The aim of this study is to describe characteristics of Graves’ orbitopathy (GO) patients with progressive diplopia and to consider whether modified clinical activity score (CAS) is a useful indicator for prediction of diplopia progression. Medical records and images of GO patients with progressive diplopia were retrospectively reviewed. Clinical parameters (e.g., modified CAS, modified NOSPECS score, exophthalmometry results, score of diplopia, and prevalence of optic neuropathy) were evaluated. Thyroid stimulating hormone receptor autoantibody (TRAb) values were determined. Maximum recti muscle diameters and extraocular muscle (EOM) indices were evaluated. Sixty-three of the 435 GO patients had progressive diplopia; 44.4% (28/63) of these patients had a low CAS (<3). The subgroup analysis (by modified CAS, group 1: CAS<3, group 2: CAS≥3) revealed that the mean modified NOSPECS score and exophthalmos value were significantly higher in group 2 (7.2, 19.1 mm) compared with group 1 patients (5.5, 17.7 mm) (p<0.001, p=0.037, respectively). Score of diplopia, prevalence of optic neuropathy and the positive rate and level of TRAb were not significantly different between groups. There were no differences in maximum recti muscle diameters or EOM indices between the two groups. Diplopia may progress even in patients with a low modified CAS. CAS may not reflect the inflammatory activity of myopathy, especially in mild to moderate GO with low NOSPECS and exophthalmos values. Careful patient follow-up using subjective and objective measures for diplopia should be performed.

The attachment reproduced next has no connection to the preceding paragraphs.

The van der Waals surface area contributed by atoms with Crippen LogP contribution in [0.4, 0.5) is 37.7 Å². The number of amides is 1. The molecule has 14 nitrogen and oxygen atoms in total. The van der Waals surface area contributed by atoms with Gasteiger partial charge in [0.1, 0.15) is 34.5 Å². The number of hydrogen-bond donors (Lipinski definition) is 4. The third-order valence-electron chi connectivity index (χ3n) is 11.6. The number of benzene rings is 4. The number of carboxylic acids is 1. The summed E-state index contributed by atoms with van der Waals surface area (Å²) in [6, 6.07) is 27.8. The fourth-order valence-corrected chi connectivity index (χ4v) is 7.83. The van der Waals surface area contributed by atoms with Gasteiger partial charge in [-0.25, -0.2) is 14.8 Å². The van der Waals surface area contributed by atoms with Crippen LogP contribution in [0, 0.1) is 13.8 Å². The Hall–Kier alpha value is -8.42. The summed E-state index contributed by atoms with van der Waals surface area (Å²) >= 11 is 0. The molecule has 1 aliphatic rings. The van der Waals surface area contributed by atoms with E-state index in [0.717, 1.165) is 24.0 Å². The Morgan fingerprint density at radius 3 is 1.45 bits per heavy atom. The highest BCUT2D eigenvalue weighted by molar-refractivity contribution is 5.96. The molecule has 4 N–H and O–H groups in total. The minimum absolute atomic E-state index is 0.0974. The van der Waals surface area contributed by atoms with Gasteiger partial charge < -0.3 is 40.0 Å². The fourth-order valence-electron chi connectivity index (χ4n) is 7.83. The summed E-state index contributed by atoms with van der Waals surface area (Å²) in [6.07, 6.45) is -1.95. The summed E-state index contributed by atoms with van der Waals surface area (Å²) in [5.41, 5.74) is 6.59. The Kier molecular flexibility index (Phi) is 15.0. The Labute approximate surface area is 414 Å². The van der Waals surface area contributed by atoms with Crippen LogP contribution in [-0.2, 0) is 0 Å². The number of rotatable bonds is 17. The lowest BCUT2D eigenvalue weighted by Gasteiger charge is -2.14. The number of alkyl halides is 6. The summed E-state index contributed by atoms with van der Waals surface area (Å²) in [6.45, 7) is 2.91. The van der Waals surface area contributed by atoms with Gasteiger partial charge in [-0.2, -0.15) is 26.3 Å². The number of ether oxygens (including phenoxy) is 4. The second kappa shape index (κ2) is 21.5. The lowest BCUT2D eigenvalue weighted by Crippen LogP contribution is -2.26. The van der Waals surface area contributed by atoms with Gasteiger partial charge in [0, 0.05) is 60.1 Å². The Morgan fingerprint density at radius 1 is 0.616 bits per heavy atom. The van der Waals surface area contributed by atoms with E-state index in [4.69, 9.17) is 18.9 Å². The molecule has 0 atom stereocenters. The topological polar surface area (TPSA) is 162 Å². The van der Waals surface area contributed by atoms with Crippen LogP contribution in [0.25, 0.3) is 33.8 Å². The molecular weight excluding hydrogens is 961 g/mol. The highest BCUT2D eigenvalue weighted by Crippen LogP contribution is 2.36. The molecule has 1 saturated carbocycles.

|Number of pages||8|
|Publication status||Published - 2016|
Bibliographical noteFunding Information:
This research was supported by a grant of the Korea Health Technology R&D Project through the Korea Health Industry Development Institute (KHIDI), funded by the Ministry of Health & Welfare, Republic of Korea (grant number: HI14C1324).
© 2016 The Japan Endocrine Society.
All Science Journal Classification (ASJC) codes
- Endocrinology, Diabetes and Metabolism